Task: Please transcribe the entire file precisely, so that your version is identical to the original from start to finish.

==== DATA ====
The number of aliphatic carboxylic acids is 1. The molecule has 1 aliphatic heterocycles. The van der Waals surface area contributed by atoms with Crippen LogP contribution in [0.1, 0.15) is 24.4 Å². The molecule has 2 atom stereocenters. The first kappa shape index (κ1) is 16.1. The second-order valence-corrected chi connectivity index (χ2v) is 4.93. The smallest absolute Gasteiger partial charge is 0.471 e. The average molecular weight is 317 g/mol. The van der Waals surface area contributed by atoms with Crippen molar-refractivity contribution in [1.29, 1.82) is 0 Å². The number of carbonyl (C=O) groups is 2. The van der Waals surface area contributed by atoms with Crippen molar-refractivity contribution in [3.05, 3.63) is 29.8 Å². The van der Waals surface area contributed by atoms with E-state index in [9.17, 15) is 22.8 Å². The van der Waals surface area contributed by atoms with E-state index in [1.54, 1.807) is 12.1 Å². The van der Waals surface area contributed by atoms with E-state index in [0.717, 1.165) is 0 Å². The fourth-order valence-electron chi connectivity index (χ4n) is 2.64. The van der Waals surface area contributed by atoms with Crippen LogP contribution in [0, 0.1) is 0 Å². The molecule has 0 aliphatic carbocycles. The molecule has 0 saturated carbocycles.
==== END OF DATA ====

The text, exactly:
The number of aliphatic carboxylic acids is 1. The molecule has 1 aliphatic heterocycles. The van der Waals surface area contributed by atoms with Crippen LogP contribution in [0.1, 0.15) is 24.4 Å². The molecule has 2 atom stereocenters. The first kappa shape index (κ1) is 16.1. The second-order valence-corrected chi connectivity index (χ2v) is 4.93. The smallest absolute Gasteiger partial charge is 0.471 e. The average molecular weight is 317 g/mol. The van der Waals surface area contributed by atoms with Crippen molar-refractivity contribution in [1.29, 1.82) is 0 Å². The number of carbonyl (C=O) groups is 2. The van der Waals surface area contributed by atoms with Crippen molar-refractivity contribution in [3.05, 3.63) is 29.8 Å². The van der Waals surface area contributed by atoms with E-state index in [9.17, 15) is 22.8 Å². The van der Waals surface area contributed by atoms with E-state index in [1.54, 1.807) is 12.1 Å². The van der Waals surface area contributed by atoms with E-state index in [0.717, 1.165) is 0 Å². The fourth-order valence-electron chi connectivity index (χ4n) is 2.64. The van der Waals surface area contributed by atoms with Crippen LogP contribution in [0, 0.1) is 0 Å². The molecule has 0 aliphatic carbocycles. The molecule has 0 saturated carbocycles.